1 a vending machine from which you can get food
2 a cafeteria where food is served from machines
- automaton (machine, robot, or formal system)
An Automat is a fast food restaurant where simple foods and drink are served by coin-operated and bill-operated vending machines. Originally, the machines took only nickels but modern automat vending machines accept bills. In the original format, a cashier would sit in a change booth in the center of the restaurant, behind a wide marble counter with five to eight rounded depressions in it. She would serve many customers at once, taking their money from the depressions and dropping nickels in its place. The diner would insert the required number of coins and then slide open a window to remove the meal, which was generally wrapped in waxed paper. The machines were filled from the kitchen behind. They are still very common in The Netherlands, but outside of there, few exist. The last one closed in the United States in 1991. However in 2006, an automat, BAMN, opened in New York City's East Village.
Unlike modern vending machines, food was served on real dishes with metal utensils, and drinks in glasses.
Inspired by the Quisiana Automat in Berlin, the first automat in the U.S. was opened June 12, 1902 at 818 Chestnut St. in Philadelphia by Horn & Hardart. The automat was brought to New York City in 1912 and gradually became part of popular culture in northern industrial cities. Horn & Hardart was the most prominent automat chain.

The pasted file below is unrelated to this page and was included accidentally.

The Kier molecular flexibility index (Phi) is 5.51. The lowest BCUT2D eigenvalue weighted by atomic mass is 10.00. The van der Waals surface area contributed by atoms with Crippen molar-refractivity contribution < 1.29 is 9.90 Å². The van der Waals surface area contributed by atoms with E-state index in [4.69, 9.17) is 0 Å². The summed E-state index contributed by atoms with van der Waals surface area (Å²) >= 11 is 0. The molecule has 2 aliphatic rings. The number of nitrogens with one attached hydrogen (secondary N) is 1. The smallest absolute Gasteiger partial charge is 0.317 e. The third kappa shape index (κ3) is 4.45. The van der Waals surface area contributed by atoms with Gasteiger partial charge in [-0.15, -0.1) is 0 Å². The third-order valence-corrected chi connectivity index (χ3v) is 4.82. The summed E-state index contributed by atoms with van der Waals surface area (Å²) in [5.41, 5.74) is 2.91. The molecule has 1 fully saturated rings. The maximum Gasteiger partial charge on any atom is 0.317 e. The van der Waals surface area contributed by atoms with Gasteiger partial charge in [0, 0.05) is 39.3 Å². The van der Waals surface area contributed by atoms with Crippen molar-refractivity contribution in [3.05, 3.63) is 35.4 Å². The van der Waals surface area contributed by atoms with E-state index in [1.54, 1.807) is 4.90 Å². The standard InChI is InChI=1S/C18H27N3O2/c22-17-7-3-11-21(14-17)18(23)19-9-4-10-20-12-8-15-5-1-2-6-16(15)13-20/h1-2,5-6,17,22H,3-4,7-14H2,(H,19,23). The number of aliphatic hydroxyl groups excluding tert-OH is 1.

The format was threatened by the growth of suburbs and the rise of fast food restaurants catering to cars (with their drive-thru windows) in the 1950s; by the 1970s their remaining appeal was strictly nostalgic. Another contributing factor to their demise was undoubtedly the inflation of the 1960s and 70s, making the food too expensive to be bought conveniently with coins, in a time before bill acceptors commonly appeared on vending equipment.
Another form of the Automat was used on some passenger trains, the last United States example being an Automat car on Amtrak's short-lived service to Janesville, Wisconsin in 2001. These were limited by mechanical problems, since the machines weren't necessarily intended for the bumpy ride on the rails, and state laws that prohibited alcoholic beverages from being sold by a machine.
The automat food format is still popular in some other countries. For example, FEBO stores in The Netherlands, where the automat is called Automatiek, provide a variety of burgers, sandwiches, and krokets in vending machines that are back-loaded from a kitchen.
automat in Dutch: Automatiek
automat in Japanese: オートレストラン
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